There was a lot of big news in the CRM space this week. Zoho announced a major upgrade to their CRM platform, as did Zendesk. But the biggest news came by way of SAP’s $8 billion acquisition of survey and analytics platform Qualtrics. And rightfully so, because that’s some serious money.
It was obvious that SAP CEO Bill McDermott was enthusiastic about the purchase and referred to it as being a transformational moment for the company. Which got my buddy and CRM thought leader Paul Greenberg (aka the Godfather of CRM) fired up to discuss the topic for our CRM Playaz video podcast. But while we focused on whether we felt McDermott was right about the deal being transformational, we went beyond that and started thinking about what it really means to be transformational in business today, and what are good examples out there to follow.
Below is an edited transcript of a portion of our conversation. To hear the full convo, check out the video or click on the embedded SoundCloud player below.
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Paul Greenberg: It’s [The SAP-Qualtrics deal] not transformational. Look, it takes so much more than acquiring tech. For a transformation to come at a level that leads you into the marketplace. To be honest, given the Salesforce is the obvious target of everybody in this.
Small Business Trends: The Exact Target, huh?
Paul Greenberg: Yeah. But I will tell you, and then I want to get your thoughts on this. But here is the thing, the power of Salesforce has never been in the amount of tech it provides. It’s been in the company that they are, and how they present themselves to the market, and how the market adopts and accepts them, right? Their externalization in the culture has been the critical factor of difference. When somebody says not “I want to buy your technology because I love your technology.” ‘Cause there are technologies that do compete with Salesforce just fine.
Small Business Trends: Yeah.
Paul Greenberg: And will beat them just as much as not. But, what they’ve got is when somebody gets involved with Salesforce they say “I wanna be part of that!” Right? “I want to be part of that.” And that’s transformational. Because the company becomes, as [Marc] Benioff actually publicly said, “a force for change.” The company itself becomes a force for change. That is where he is aimed at, and that’s how it’s worked that well.
You know, Qualtrics is an acquisition by a company that is on the rise that I’m cautiously still optimistic about. They haven’t made what I would call a bad acquisition for a long time. I think he’s [SAP CEO Bill McDermott] done really well with this. And Qualtrics is a good acquisition, it’s just not an acquisition that is changing everything. It’s just not that kinda thing. It’s a survey to a powerful analytics. I’m again, oversimplifying it.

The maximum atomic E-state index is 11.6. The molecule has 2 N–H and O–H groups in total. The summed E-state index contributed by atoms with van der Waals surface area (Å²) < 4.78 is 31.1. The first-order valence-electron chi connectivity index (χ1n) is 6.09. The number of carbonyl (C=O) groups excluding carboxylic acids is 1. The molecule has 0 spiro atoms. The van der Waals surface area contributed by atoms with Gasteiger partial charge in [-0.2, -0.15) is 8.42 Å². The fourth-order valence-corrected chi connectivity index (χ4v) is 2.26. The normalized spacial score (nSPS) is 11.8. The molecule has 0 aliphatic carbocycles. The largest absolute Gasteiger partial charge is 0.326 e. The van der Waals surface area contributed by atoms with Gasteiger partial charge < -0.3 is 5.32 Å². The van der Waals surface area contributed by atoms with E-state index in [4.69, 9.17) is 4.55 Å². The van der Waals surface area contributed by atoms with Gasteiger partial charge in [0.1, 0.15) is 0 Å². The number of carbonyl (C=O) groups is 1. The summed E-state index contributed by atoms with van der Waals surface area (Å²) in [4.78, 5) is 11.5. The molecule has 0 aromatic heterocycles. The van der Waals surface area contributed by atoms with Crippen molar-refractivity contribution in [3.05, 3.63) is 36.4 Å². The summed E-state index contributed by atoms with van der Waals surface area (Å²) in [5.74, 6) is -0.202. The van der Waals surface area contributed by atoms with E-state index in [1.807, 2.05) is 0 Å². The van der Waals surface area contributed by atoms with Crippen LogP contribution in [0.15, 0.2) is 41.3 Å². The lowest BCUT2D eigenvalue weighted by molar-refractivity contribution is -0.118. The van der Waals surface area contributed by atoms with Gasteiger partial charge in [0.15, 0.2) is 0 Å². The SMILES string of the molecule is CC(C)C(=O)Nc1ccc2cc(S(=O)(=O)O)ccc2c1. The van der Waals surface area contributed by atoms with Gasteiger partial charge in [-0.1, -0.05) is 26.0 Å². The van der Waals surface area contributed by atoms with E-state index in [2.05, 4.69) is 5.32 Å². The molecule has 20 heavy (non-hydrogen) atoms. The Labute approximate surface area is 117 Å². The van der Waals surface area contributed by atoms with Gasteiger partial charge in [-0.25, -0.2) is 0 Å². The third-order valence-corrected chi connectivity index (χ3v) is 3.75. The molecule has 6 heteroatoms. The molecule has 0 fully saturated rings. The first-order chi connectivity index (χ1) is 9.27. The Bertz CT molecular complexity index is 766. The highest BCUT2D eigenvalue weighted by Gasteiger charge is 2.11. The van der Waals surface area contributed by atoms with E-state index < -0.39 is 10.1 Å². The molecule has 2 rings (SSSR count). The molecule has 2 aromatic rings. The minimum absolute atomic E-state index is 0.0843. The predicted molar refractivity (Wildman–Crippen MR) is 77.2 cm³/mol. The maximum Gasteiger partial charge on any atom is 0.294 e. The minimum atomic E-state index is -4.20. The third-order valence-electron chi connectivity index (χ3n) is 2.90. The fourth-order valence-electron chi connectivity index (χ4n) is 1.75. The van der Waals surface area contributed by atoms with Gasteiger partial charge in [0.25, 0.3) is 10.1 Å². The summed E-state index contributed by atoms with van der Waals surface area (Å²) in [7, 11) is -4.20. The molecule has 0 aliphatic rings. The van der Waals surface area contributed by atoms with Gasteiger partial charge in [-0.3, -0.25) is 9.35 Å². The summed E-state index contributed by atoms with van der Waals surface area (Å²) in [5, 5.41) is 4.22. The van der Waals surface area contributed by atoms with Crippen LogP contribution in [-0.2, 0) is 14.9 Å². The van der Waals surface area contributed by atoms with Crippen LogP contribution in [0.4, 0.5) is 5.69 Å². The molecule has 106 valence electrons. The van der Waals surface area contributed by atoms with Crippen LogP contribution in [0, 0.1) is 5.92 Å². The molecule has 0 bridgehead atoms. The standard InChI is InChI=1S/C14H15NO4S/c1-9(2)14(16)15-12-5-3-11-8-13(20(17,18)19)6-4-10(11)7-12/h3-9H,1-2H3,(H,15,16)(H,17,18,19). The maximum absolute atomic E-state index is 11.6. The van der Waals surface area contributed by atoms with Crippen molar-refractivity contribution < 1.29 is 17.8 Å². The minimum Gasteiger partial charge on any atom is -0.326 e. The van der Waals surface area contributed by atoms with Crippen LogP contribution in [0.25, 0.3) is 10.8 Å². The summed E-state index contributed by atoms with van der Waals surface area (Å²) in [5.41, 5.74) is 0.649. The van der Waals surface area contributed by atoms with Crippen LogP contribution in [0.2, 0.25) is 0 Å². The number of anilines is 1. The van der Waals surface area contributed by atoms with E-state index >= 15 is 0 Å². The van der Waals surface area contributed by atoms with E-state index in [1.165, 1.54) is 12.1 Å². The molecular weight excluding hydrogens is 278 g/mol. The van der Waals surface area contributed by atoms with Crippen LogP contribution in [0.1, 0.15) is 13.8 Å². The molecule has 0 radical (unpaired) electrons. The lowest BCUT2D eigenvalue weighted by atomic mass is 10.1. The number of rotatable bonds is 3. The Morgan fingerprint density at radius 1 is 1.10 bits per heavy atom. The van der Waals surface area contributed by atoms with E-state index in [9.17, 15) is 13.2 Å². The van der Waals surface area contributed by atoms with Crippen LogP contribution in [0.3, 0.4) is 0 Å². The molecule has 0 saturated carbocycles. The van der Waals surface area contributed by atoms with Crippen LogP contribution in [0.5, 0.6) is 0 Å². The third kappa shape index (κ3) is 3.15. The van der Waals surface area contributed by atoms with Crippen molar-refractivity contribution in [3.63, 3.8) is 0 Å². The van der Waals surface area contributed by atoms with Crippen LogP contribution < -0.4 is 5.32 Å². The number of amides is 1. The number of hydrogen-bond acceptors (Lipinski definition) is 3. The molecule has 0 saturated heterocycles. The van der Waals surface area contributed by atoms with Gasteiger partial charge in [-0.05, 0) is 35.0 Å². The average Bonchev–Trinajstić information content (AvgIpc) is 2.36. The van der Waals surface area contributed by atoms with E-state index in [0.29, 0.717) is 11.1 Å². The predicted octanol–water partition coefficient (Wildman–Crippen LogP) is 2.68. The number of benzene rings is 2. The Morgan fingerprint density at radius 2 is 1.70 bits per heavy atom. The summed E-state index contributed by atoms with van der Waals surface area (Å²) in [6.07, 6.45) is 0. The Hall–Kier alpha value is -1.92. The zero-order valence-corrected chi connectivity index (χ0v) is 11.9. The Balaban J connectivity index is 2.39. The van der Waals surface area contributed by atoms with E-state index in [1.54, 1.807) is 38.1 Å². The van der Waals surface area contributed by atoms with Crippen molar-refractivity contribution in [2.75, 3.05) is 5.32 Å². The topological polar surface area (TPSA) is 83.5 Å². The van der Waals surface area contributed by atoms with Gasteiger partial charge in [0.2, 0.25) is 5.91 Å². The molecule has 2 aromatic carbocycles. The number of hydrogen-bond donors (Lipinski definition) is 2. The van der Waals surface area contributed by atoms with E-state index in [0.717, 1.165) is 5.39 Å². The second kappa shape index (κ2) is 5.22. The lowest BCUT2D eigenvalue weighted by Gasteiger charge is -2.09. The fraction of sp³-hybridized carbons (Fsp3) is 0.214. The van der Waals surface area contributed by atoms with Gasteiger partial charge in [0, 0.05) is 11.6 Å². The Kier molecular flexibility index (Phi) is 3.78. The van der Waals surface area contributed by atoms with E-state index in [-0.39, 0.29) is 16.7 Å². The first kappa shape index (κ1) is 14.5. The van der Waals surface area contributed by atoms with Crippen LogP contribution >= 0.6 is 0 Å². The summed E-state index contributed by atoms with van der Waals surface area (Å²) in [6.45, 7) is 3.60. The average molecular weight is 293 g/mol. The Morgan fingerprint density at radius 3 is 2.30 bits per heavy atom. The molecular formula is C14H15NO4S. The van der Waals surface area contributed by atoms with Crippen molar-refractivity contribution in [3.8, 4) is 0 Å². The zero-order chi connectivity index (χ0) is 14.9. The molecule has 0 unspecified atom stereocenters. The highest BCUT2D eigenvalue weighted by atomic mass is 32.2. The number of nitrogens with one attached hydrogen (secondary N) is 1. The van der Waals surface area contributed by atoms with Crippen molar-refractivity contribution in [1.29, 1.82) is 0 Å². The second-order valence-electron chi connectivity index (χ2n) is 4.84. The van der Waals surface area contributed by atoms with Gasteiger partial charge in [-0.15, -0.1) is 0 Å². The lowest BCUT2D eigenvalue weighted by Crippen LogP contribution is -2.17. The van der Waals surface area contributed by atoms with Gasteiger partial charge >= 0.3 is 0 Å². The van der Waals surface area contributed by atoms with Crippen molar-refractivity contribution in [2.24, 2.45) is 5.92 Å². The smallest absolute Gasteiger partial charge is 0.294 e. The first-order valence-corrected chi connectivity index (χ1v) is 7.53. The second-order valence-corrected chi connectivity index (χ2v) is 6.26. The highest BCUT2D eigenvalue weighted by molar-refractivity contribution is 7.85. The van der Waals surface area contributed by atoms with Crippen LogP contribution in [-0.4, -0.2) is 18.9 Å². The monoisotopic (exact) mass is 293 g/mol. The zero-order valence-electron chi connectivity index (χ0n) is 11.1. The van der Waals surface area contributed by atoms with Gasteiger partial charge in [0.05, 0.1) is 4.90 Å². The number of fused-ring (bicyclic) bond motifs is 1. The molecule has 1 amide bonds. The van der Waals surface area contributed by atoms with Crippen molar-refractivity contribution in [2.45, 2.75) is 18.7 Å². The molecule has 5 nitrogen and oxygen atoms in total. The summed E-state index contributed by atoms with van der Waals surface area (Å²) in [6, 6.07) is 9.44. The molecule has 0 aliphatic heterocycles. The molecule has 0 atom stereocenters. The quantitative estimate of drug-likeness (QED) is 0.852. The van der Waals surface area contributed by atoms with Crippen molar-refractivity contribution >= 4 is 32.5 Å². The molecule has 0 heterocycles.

Small Business Trends: Right.Paul Greenberg: But it is just that. So, good for SAP. Yes, congratulations, and yes this will fill a hole, and yes this is gonna improve your capabilities to fight it out in the marketplace. And at the same time, fill out your ecosystem in a better way, but it doesn’t check every box you need to be truly transformational.
So what about your thinking on it?
Small Business Trends: I’m like you. When I think of transformational or I think of game-changer, on its own I don’t see it as that. I think it’s like you said. SAP has made a lot of really good acquisitions of the last couple of years. They are all pieces to the puzzle, but I don’t think the puzzle is complete yet. I think it is a good, necessary piece.
When you think about, like you said, they have the analytical piece to go with the survey piece. That adds a certain kind of data to the operational data that SAP has in spades. So this adds another kind of data and a way to analyze it. I think the thing that maybe still is something they have to figure on. In particular, when you’re looking at Salesforce and Adobe, I’ll put Adobe in there too. From a marketing and experience cloud, particularly Adobe, not only do they have the tools to analyze the data, but they have the tools to do something. Create the content, create the experiences that leverage the data in real-time fashion. More so than what I see right now that SAP has with the Qualtrics edition.
Especially when you talk about a B2C perspective, like you said, in B2B Callidus [Cloud] acquisition really helps out. And being able to bring this in, with what Callidus has and what some of the other pieces. I think from a B2B perspective? That really is a significant piece of the puzzle. But that other B2C, how do you take this data and create the experiences and content in real time and analyze it in real time, you know? I think there is still some work to be done on that end.